CFdesign provides a straightforward flexible workflow with full associativity to the Revit model. Now real world validation can be conducted on models at their desktop to understand how design changes can help achieve environmental objectives and energy certifications. (view more AEC applicaitons)

Watch how CFdesign can help you make better design decisions faster and easier.
Results Visualization & Design Decisions

CFdesign 2010 has a new flexible decision-making environment called the Decision Center. This tool empowers you to make smart design decisions, quickly by extracting and comparing specific results values from each of your designs and scenarios. CFdesign then creates a complete performance picture by comparing all the results against the targeted critical performance values. CFdesign’s comprehensive air flow and thermal simulations capabilities allow engineers to explore and gain clear insights earlier in the design process and deliver projects efficiently with fewer risks.

Watch how quickly you can setup a design study from Revit.
Workflow & Revit Integration

CFdesign provides a straightforward flexible workflow with full associativity to the Revit model. This integration means Revit users won’t have to export/import their models.The Design Study Manager is a new utility which helps you organize and keep track of your Revit models and design studies. Now, when launching your BIM model from Revit to CFdesign, this new utility automatically opens and lists all of the CFdesign files it finds on the local workstation. Each design file is presented in a tree view along with associated scenarios when expanded and can be updated without exiting CFdesign. Manage analysis results and scenarios from inside Revit.

Architectural Engineering

Architecture, engineering, and construction (AEC) firms face a variety of environmental control challenges from atriums to data centers. The push to deliver green solutions with maximum efficiency has added the need to explore new tools. Many firms are searching for the best way to integrate building information modeling (AutoCAD, Revit, MicroStation) with a user friendly design and analysis tool. CFdesign removes the barriers and pains AEC firms have faced for years. Now you can conduct real world testing on your models to understand how design changes can help you achieve environmental objectives and energy certifications.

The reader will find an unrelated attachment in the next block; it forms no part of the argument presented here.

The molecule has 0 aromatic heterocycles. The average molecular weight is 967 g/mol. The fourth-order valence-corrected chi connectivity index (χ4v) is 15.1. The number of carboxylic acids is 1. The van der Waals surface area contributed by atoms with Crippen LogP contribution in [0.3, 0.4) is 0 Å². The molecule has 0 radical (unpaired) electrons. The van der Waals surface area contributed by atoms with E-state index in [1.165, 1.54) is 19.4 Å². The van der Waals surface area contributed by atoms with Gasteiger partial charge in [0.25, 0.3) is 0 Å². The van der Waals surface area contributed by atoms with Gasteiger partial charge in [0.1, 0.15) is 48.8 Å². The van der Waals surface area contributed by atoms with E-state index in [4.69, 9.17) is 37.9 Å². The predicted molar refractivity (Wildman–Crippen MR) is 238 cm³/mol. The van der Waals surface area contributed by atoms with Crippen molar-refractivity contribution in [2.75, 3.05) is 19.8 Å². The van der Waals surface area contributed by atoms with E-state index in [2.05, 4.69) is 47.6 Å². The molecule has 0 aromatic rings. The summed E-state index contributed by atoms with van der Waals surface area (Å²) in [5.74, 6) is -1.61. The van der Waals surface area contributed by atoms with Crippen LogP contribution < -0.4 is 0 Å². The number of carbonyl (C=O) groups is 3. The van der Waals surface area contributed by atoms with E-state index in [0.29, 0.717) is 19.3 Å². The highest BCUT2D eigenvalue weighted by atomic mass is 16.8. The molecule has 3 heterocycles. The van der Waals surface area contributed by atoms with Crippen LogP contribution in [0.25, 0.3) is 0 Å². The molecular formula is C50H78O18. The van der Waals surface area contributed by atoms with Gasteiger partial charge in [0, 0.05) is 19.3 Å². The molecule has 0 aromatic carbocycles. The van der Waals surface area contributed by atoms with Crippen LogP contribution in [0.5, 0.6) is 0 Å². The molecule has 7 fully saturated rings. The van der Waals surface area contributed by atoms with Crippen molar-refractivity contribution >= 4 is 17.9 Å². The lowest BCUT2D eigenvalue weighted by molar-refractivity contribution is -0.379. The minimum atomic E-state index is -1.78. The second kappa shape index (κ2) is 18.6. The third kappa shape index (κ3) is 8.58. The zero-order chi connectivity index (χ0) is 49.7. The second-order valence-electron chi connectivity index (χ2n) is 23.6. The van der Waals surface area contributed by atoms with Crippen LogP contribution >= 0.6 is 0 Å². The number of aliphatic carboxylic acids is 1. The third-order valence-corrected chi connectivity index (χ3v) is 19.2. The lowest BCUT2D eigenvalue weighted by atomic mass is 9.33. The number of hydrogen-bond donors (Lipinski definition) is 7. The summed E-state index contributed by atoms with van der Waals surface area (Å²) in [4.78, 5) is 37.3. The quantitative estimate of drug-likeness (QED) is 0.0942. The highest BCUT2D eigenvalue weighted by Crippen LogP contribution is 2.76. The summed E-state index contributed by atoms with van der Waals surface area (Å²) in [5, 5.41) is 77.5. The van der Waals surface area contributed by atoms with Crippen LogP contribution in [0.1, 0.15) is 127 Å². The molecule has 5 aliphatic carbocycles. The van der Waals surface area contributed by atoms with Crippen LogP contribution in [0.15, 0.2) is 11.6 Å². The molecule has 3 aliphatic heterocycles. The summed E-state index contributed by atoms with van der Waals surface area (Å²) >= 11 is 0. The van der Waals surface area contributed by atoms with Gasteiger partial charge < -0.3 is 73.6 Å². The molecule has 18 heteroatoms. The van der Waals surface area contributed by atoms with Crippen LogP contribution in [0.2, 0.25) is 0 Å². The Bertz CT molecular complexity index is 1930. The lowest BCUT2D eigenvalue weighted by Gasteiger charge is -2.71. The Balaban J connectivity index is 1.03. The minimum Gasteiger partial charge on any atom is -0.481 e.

CFdesign Solves Tough Problems

  • Thermal comfort

  • Data center cooling

  • Energy audits

  • Solar loading

  • Condensation

  • Clean rooms / pharmaceuticals

  • Smoke egress / LMA

  • Occupant Safety

  • Thermal bridging

  • External Wind Loading

Customer Briefs

Morson Projects was asked to produce an analysis of the car park (parking garage) to show that the mechanical ventilation would provide a minimum number of air changes per hour and what is known as an eight-megawatt fire to show that the ventilation system will clear smoke adequately enough within 60 seconds.

Genesys Engineering worked with engineers from Blue Ridge Numerics to deliver an HVAC redesign for the Yale School of Medicine laboratory.

Berner uses CFdesign to assist and accelerate the development of air doors that can stop 30 mpg gusts and work in openings up to 30-ft high. The ability to conduct extensive early stage design reviews prior to the construction of a physical prototype gives Berner engineers the ability to efficiently sort through all the ‘what ifs’ until all product quality and innovation objectives are achieved.


CFdesign allows you to reliably simulate and optimize the design, placement, and performance of critical components and systems like hydraulics, pneumatics, valves, blowers, fans, pumps, compressors, heatsinks, heat exchangers, cooling fans, power supplies, manifolds, HVAC components, motors, turbomachinery, even entire electronics systems all while on the “digital drawing board”.

CFdesign Solves Tough Problems

  • Design challenges like balancing airflow without increasing pressure loss, noise reduction, and including the detailed effects of blowers, fans, and heat exchangers are easy to answer in a CFdesign analysis.

  • Time can be spent more on making an optimized design rather than worrying about the details of analysis. Design variation can be made quickly in your native CAD system and associatively analyzed in CFdesign

  • System-level blower, choke valves, filter media, and fans make modeling large systems easy and fast

  • Mixing boxes for commercial, residential, automotive, and ECS can be analyzed quickly to gain insight on the different positions of vanes, baffles, etc.

Customer Briefs

Aprilaire introduced the first evaporative flow-through-design humidifiers in 1954 and has been a technology leader ever since. CFdesign is a vital in their never-ending quest to walk the thin line between too much and too little humidity.

Genesys Engineering worked with engineers from Blue Ridge Numerics to deliver an HVAC redesign for the Yale School of Medicine laboratory.

Berner uses CFdesign to assist and accelerate the development of air doors that can stop 30 mpg gusts and work in openings up to 30-ft high. The ability to conduct extensive early stage design reviews prior to the construction of a physical prototype gives Berner engineers the ability to efficiently sort through all the ‘what ifs’ until all product quality and innovation objectives are achieved.

Download Whitepaper Moving from Physical to Digital Prototyping

Some cool photos for you:

Clean room entrance showing scalar contaminant entrance upfront in design process


Data Center Cooling


Underfloor Air Distribution (UFAD)


Laboratory Airflow Distribution http://www.cfdesign.com/image/legacy/wcfd/AEC/Lab-HVAC-LG.jpg

Atrium Solar


Atriums HVAC systems


External Wind Loading on Buildings http://www.cfdesign.com/image/legacy/wcfd/AEC/Solar-Observatory-External-Wind-Loading-LG.jpg

External Wind/Wake http://www.cfdesign.com/image/legacy/wcfd/AEC/External-air-flow-LG.jpg

HVAC Ducting and Vents


Website: CFdesign for Revit: